A digestive phospholipase a2 in Midguts of worker honey bees, Apis mellifera : significance in lipid nutrition and health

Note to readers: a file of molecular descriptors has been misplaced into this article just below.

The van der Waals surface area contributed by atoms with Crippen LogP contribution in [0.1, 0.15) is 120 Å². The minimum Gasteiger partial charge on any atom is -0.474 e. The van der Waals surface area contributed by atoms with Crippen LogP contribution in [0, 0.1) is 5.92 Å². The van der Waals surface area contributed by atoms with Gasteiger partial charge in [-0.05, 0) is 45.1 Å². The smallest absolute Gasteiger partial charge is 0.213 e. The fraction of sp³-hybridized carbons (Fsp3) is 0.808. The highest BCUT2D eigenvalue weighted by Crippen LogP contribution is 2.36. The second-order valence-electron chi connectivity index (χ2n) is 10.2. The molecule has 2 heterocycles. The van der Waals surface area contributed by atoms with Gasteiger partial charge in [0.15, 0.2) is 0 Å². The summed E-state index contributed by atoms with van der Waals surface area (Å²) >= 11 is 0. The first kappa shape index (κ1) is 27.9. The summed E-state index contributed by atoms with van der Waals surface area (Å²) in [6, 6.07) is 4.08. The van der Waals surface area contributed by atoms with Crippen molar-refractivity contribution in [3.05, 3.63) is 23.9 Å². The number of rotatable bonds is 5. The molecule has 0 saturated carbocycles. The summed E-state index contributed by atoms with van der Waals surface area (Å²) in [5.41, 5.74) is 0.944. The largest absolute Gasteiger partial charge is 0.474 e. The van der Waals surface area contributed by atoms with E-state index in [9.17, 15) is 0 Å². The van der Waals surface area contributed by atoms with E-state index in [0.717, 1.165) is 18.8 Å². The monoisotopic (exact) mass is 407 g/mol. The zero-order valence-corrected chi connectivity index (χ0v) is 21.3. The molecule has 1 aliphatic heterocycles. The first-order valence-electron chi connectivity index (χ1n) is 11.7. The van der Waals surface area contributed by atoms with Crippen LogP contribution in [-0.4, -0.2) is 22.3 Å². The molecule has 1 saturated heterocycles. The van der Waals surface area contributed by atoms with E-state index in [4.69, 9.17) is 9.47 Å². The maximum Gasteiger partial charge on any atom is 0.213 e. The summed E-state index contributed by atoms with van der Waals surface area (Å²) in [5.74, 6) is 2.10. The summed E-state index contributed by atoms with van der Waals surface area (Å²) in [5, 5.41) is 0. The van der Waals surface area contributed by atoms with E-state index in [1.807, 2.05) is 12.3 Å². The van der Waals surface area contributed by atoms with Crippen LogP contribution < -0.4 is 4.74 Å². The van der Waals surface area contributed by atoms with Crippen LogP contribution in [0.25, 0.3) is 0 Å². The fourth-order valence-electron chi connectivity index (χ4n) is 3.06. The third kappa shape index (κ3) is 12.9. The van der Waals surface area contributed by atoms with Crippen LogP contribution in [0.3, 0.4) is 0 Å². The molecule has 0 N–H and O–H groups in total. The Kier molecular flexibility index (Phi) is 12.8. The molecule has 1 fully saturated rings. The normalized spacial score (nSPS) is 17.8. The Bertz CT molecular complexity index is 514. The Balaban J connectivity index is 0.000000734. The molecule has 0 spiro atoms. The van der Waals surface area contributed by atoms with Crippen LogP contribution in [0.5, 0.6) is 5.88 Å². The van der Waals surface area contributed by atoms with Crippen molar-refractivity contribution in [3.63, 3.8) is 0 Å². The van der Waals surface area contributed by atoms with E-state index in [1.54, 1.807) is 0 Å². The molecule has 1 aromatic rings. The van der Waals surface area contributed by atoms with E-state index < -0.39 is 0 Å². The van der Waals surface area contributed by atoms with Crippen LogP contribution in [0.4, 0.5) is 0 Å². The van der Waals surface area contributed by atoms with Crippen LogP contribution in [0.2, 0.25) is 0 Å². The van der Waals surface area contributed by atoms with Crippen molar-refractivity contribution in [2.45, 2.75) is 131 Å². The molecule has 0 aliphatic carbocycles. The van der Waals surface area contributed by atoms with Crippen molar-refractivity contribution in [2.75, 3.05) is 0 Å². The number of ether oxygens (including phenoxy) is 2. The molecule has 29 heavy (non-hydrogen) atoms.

Phospholipase A2 (PLA2) catalyzes hydrolysis of the fatty acid moiety from the sn-2 position of phospholipids. At least 16 groups of PLA2s are known in mammals. In insects, PLA2s occur in several tissues, where they act in a variety of biological functions, such as digestion, immune signaling, development and reproduction. However, other than the venom PLA2s, characterization of their physiological functions has not been reported in Hymenoptera, particularly in honey bees (Apis mellifera). Among many studies on honey bee nutrition and physiology, the enzymes acting in digesting dietary lipids remain understudied. This is an important lacuna because it bears directly on meeting essential dietary fatty acid requirements, which I addressed by characterizing a digestive PLA2 in midgut preparations of honey bee workers. The honey bee midgut PLA2 is sensitive to reaction conditions, including incubation time, substrate and enzyme concentrations, reaction temperature and pH. It is Ca2+- independent and susceptible to specific PLA2 inhibitors. Through a cryopreservation study of this PLA2 in honey bee midgut preparations, I confirmed that the honey bee digestive PLA2 preparations are physically stable, with high activity after storage at -80[degrees]C for at least three months. These findings open a new corridor of research into honey bee dietary lipid digestion and nutrition. I used classical molecular tools to identify genes encoding honey bee midgut PLA2s, to clone the genes from midgut tissue preparations and express one of the identified genes in competent E. coli cells. Although the enriched PLA2 from E. coli cultures was not biologically active, this work is a meaningful aspect of my training and education, on which I offer my thoughts in Chapter 4.
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